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Kiwis say housing overvalued, but still expect prices to ramp up 21%

Media release
14 February 2017

Newly released BNZ Financial Futures Research has found 62 per cent New Zealanders think house prices in their region are overvalued, but, paradoxically, they also seem to be banking on overzealous price increases in the next year.

New Zealanders expect house prices to increase by a whopping 21 per cent during the next year, despite the national median house price increasing 12.7 per cent between October 2015 and October 2016 (REINZ).

Non-property owners have even higher expectations, forecasting house prices will increase 25 per cent during the next year.

People expect house prices will increase an average of 43 per cent in the next decade, and an average of 56 per cent  during the next 20 years.

David Bullock, BNZ’s acting director of retail and marketing, says it’s important that Kiwis don’t have unrealistic expectations of continuous house price increases.

“When it comes to rising house prices, people are very optimistic if they are banking on continuous price hikes well above average. It’s unlikely that housing will increase in value by as much as 21 per cent in the next year and nor would this be a good outcome for New Zealand. It’s also concerning if New Zealanders are planning their financial futures based on these sorts of predictions.

“It’s worth pointing out that rising house prices only make homeowners wealthy on paper. If you are selling and buying in the same market, then large profits are unlikely unless downsizing or significantly changing location” says Mr Bullock.

At the same time as expecting huge increases in their house values, New Zealanders also think that we’re paying too much for housing right now. This concept was pervasive throughout the country – even in regions like the West Coast and Wellington, more than half of people (57% and 59% respectively) think the market is overheated.

 “Our research also found only one in three (36%) think it’s a good time for people to buy their first house. Yet more than three quarters of people think it’s a good time for people to save for their first home – so Kiwi’s underlying affinity with home ownership doesn’t seem to be shifting, it’s just about how and when you get into the market,” says Mr Bullock.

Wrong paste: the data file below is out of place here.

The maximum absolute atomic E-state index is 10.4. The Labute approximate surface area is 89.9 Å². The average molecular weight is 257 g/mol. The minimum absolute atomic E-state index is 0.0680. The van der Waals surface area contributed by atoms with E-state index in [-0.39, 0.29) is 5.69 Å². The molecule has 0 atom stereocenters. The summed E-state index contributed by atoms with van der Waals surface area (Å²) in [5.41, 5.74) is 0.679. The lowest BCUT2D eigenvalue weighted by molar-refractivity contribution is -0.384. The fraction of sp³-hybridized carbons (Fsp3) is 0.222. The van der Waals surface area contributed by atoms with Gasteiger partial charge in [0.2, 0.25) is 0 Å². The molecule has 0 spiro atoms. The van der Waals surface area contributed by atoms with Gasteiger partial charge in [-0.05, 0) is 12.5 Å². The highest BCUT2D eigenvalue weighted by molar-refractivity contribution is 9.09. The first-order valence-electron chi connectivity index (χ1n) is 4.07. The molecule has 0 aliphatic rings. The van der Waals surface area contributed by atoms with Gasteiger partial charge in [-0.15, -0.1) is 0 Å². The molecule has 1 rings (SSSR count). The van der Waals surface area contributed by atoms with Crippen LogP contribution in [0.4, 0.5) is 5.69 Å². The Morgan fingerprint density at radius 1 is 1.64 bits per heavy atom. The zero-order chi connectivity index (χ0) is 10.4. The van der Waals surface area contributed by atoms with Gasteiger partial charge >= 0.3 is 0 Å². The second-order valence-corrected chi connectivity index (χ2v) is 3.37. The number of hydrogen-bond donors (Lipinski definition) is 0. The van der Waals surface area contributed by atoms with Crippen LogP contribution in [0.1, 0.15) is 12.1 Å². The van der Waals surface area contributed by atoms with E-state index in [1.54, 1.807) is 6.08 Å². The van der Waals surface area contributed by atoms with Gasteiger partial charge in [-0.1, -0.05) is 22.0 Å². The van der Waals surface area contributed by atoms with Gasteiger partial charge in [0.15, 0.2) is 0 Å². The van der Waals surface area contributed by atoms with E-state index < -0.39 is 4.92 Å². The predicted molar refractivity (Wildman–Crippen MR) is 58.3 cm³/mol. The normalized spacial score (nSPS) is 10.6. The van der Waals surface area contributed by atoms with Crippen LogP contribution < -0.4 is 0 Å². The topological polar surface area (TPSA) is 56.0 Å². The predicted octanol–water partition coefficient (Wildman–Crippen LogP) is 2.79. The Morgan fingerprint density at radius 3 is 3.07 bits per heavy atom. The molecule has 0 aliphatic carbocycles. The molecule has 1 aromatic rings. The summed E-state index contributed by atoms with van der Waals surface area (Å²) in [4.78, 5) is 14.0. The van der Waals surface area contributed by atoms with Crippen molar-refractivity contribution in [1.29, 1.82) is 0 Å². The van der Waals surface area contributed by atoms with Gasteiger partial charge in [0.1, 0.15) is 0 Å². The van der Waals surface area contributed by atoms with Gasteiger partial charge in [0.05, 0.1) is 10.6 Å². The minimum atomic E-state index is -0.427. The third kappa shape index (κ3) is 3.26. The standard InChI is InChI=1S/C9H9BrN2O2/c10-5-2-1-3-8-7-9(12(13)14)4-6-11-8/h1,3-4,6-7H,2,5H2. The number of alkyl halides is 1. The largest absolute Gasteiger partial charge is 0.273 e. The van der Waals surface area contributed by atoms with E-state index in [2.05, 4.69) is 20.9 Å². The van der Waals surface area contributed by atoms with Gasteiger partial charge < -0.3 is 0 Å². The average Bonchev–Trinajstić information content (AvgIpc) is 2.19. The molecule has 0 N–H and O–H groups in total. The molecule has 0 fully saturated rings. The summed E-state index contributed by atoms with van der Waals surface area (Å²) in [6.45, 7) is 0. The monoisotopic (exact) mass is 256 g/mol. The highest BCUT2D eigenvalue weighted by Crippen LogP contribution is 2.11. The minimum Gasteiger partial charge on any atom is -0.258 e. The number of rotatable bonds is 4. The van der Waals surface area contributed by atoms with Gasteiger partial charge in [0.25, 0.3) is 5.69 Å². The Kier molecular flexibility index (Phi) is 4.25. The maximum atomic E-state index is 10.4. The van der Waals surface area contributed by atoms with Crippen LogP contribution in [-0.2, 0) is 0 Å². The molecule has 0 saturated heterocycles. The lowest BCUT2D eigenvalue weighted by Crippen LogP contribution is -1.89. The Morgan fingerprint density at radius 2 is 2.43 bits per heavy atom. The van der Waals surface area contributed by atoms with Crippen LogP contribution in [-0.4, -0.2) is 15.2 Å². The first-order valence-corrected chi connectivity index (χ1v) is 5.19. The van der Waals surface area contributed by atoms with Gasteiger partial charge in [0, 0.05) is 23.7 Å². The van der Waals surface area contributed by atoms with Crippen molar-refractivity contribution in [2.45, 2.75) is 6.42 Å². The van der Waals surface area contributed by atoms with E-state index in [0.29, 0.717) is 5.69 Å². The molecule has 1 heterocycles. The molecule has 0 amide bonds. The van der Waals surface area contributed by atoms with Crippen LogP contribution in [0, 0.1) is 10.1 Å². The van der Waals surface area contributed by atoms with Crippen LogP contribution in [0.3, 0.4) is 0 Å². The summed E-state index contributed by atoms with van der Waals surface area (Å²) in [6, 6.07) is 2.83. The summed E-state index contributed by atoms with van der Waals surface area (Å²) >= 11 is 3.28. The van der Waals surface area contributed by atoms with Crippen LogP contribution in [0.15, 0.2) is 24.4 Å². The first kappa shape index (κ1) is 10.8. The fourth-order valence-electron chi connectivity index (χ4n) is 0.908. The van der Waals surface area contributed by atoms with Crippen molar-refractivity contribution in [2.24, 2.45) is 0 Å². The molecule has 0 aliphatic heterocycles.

The research found that nearly a quarter (23%) of non-property owners are planning to buy a house in another region and move there, and one in five (20%) non-property owners are planning to buy somewhere other than the region they live in and rent it out.

 “Applied to Auckland, that would mean that 300,000 Aucklanders (a city almost the size of Christchurch) are actively considering moving out – this helps to explain some of the pricing pressure throughout provincial New Zealand,” says Mr Bullock.

“Only six months ago we were talking about the impact Auckland’s housing market was having on neighbouring regions such as Waikato and the Bay of Plenty and now we are seeing this flowing into other regions further afield.”

A further 12 per cent of New Zealanders are planning to cash up and sell their house to take advantage of the high prices.


 *The BNZ Financial Futures research was conducted by Colmar Brunton, a New Zealand Market Research Company. The purpose of the research was to understand general financial behaviour and attitudes of New Zealanders, and the impact of rising house prices on attitudes to owning your own home. Online interviews were open to 18+ respondents from Friday 29 July to Monday 12 August 2016, surveying a total sample size of n=2,000.